Research Uses for Mice

The most common application of mice in cancer research is to test in an in vivo setting the hypotheses about cancer biology and physiology that investigators generate in cell culture studies or from clinical observations.  More recently, cancer researchers employ mouse models and inbred strains to explore their applicability to projects that identify novel potential targets for therapy or prevention, to test new clinical agents, and to understand the genes and environmental factors that contribute to cancer susceptibility.

Aspects of basic biology and physiology of both normal functions and malfunctions in mice yield important clues that translate to human biology.  Examples of many types of mouse models that deliver data on genes and pathways to provide insights and research directions are available.

Testing experimental therapeutics in pre-clinical or co-clinical settings is crucial for many reasons.  Efficacy of potential treatments can be explored quickly in mouse screens. Safety or toxicity can be examined.  Better mouse models can be developed as we learn about which features of a treatment are most parallel to situations observed in human treatments.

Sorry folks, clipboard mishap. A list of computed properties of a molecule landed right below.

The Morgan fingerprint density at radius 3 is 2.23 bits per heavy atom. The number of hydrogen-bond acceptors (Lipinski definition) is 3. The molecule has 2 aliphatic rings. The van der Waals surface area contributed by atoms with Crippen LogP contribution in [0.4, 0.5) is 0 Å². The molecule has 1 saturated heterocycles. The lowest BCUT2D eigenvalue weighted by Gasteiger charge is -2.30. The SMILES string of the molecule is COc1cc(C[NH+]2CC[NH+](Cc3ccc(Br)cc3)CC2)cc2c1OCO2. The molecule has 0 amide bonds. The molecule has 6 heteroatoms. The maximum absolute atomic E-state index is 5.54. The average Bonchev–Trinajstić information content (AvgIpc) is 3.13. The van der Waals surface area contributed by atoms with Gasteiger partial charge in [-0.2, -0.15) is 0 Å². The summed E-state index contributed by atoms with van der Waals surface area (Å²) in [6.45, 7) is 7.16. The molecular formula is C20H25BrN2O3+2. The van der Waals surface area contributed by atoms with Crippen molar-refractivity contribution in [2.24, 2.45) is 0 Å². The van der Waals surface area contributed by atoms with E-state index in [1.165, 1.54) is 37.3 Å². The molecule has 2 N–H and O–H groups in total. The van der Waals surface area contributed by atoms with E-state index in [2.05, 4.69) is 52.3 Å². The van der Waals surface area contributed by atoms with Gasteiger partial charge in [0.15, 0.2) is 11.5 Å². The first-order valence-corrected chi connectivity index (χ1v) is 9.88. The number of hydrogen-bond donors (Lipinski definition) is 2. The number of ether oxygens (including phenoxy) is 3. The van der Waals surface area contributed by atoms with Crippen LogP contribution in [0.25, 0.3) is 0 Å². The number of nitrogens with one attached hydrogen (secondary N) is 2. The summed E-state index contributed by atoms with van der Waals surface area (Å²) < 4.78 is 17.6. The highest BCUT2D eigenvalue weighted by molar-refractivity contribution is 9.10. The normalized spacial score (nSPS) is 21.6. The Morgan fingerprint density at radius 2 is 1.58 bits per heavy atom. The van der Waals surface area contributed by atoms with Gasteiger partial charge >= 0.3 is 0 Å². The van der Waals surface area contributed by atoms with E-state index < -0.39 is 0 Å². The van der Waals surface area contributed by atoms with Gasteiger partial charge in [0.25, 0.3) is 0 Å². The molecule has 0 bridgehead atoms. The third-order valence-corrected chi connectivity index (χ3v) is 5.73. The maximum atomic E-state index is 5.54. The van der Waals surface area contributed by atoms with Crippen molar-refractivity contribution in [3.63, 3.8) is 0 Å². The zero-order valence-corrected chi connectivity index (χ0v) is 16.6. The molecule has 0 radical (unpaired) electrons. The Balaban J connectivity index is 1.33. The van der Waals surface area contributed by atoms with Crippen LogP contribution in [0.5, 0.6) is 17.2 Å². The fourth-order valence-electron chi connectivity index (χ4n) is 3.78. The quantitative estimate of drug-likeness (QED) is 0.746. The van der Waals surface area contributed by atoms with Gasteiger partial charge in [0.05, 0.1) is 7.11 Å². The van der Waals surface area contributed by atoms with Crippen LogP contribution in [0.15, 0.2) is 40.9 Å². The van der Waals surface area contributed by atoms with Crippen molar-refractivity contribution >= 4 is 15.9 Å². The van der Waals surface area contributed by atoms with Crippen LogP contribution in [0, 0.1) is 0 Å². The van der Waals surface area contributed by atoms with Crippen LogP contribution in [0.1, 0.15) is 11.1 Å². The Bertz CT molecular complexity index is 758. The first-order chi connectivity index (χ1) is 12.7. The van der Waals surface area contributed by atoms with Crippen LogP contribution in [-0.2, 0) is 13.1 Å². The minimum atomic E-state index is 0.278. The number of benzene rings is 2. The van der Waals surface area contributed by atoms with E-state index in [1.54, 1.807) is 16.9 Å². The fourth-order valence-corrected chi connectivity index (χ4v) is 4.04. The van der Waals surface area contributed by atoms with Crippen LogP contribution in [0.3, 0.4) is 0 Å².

Prevention research that could offer guidance on ways to postpone or eliminate cancer would have tremendous value for public health.  Insights into the genetics of susceptibility and risk factors, paired with prevention strategies, will benefit us on many fronts.

To learn more about the uses of these animals in these pursuits, explore the navigation links at the left. These examples do not endorse any specific approaches, compounds, or conclusions from the research.  They are provided as samples of the types of research that have been undertaken using a given model system.